"This insight, the preservation of some early eye-looking, is important because in the future, if we were able to use similar technologies to identify early signs of social disability, we could then consider interventions to build on that early-looking and help reduce some of the associated disabilities that often accompany autism," added Dr. Jones.

He told Medscape Medical News, though, that parents and clinicians should not expect to see these differences in eye fixation by themselves.

"The signs we observed are only visible with the aid of sophisticated technology, and they required many measurements over many months," he explained.

"So the important take-away for parents is that if they have concerns, they should speak with their pediatricians and check out important links from the CDC [Centers for Disease Control and Prevention]."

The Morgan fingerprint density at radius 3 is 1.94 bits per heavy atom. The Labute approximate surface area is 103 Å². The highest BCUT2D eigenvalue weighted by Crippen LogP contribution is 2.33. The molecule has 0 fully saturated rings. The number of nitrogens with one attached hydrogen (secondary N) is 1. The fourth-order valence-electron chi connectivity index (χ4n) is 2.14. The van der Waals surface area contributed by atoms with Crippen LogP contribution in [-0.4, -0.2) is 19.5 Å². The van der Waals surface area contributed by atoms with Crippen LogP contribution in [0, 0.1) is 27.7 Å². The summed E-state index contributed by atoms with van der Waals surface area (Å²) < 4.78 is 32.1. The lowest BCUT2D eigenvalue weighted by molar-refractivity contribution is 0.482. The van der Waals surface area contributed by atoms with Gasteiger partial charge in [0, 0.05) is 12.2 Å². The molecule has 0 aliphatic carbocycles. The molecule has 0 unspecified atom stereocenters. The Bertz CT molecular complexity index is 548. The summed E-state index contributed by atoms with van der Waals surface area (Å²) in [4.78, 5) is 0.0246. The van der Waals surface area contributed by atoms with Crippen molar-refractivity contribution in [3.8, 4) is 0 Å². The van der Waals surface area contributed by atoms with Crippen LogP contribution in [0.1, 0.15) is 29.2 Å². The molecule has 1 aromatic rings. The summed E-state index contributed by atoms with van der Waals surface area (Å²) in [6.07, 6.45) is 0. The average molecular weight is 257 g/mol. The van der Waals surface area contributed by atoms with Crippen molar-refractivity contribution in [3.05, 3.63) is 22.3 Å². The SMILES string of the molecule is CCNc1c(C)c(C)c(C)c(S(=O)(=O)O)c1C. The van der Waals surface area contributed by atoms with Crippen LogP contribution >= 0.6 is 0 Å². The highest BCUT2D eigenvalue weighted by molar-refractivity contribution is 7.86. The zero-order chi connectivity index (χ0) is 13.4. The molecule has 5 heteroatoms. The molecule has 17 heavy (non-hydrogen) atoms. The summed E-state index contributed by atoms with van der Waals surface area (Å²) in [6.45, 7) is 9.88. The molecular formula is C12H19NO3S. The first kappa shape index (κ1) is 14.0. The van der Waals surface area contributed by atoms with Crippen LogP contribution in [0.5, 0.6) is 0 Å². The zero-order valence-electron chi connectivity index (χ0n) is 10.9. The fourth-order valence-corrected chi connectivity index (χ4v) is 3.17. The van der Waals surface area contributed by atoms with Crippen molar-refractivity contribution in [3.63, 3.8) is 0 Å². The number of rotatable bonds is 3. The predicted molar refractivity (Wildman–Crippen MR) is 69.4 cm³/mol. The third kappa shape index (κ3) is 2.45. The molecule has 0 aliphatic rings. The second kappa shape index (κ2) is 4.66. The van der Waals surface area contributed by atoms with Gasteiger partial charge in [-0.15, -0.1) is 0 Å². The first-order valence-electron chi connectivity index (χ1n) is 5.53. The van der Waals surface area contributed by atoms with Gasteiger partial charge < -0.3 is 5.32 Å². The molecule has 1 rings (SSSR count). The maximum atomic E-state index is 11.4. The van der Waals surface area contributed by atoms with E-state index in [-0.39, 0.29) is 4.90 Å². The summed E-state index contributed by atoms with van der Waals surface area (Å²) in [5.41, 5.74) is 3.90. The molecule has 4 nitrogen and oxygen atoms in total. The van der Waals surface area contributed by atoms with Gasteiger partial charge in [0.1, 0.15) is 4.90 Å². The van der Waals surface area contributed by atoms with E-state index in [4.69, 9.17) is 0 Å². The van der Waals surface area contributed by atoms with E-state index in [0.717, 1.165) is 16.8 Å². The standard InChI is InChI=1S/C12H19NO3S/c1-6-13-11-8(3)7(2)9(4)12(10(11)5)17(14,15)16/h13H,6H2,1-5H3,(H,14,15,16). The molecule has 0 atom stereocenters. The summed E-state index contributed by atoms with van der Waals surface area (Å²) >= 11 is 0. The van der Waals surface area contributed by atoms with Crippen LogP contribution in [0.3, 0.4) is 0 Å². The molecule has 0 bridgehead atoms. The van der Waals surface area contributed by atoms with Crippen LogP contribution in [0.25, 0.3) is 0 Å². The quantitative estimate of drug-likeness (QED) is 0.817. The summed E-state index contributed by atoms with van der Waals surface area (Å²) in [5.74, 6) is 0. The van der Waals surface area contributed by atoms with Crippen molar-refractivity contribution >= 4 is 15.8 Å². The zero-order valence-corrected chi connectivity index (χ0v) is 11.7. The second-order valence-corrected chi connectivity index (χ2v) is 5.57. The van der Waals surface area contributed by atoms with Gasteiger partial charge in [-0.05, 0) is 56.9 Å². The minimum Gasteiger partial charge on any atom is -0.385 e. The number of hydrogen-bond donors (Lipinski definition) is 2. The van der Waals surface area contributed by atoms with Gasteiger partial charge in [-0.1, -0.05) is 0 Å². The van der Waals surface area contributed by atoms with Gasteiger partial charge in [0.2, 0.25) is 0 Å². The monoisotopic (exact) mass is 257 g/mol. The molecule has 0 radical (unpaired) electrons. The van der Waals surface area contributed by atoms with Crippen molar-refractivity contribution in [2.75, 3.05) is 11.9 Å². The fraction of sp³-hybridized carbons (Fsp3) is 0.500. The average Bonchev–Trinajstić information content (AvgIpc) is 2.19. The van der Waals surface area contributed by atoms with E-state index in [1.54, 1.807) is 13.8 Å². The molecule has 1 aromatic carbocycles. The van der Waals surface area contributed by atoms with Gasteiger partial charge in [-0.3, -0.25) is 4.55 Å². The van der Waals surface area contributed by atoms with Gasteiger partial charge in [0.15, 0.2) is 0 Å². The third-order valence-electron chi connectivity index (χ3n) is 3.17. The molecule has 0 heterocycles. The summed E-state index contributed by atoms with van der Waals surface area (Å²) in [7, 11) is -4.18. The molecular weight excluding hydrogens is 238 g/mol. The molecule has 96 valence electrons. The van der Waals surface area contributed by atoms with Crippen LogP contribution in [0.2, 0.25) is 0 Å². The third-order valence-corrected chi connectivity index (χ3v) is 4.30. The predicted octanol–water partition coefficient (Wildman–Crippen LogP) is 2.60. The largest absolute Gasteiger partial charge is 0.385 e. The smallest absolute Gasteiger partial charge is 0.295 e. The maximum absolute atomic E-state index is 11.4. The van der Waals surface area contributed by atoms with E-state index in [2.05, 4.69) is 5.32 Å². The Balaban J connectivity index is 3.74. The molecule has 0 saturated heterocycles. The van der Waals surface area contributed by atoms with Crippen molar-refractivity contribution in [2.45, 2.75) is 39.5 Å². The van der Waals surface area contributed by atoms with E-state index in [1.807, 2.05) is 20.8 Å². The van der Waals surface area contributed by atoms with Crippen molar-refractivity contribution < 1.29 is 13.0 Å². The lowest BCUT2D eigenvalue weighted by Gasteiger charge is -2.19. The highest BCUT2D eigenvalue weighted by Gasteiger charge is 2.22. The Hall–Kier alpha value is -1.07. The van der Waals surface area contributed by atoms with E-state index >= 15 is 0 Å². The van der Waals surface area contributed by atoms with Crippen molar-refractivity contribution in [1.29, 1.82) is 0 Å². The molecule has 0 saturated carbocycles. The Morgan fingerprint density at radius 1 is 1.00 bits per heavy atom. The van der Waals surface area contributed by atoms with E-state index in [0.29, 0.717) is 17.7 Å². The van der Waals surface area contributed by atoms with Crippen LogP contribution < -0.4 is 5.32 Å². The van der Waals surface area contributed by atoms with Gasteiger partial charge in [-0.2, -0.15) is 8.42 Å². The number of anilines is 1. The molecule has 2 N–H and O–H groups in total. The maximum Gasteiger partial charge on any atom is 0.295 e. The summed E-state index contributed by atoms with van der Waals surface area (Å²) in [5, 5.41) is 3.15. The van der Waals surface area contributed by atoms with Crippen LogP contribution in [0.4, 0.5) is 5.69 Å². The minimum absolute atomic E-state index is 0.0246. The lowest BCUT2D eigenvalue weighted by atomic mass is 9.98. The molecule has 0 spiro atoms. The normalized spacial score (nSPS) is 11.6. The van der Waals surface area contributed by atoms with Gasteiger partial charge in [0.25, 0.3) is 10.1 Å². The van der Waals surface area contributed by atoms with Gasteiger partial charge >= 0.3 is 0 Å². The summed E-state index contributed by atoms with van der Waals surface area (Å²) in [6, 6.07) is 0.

Possibility of Earlier Intervention

"Autism isn't usually diagnosed until after age 2, when delays in a child's social behavior and language skills become apparent," Thomas R. Insel, MD, director of the National Institute of Mental Health (NIMH), said in a release.

However, he noted that this study showed that children "exhibit clear signs" of ASD at a much younger age than previously thought, which is a good thing for the field.

"The sooner we are able to identify early markers for autism, the more effective our treatment interventions can be," said Dr. Insel.

Dr. Jones added that his hope is that as he and his investigative team conduct more studies and enroll more families, in the event that these findings are replicated, they will lead to "real, viable tools for early detection in the future."

"More research is the next step. It showed us that it's possible to identify these signs. But now we want to understand what the extent of variability is on these signs in this population," he said.

The study was funded by grants from the NIMH and from the Simons Foundation. The study authors have disclosed no relevant financial relationships.

Nature. Published online November 6, 2013. Abstract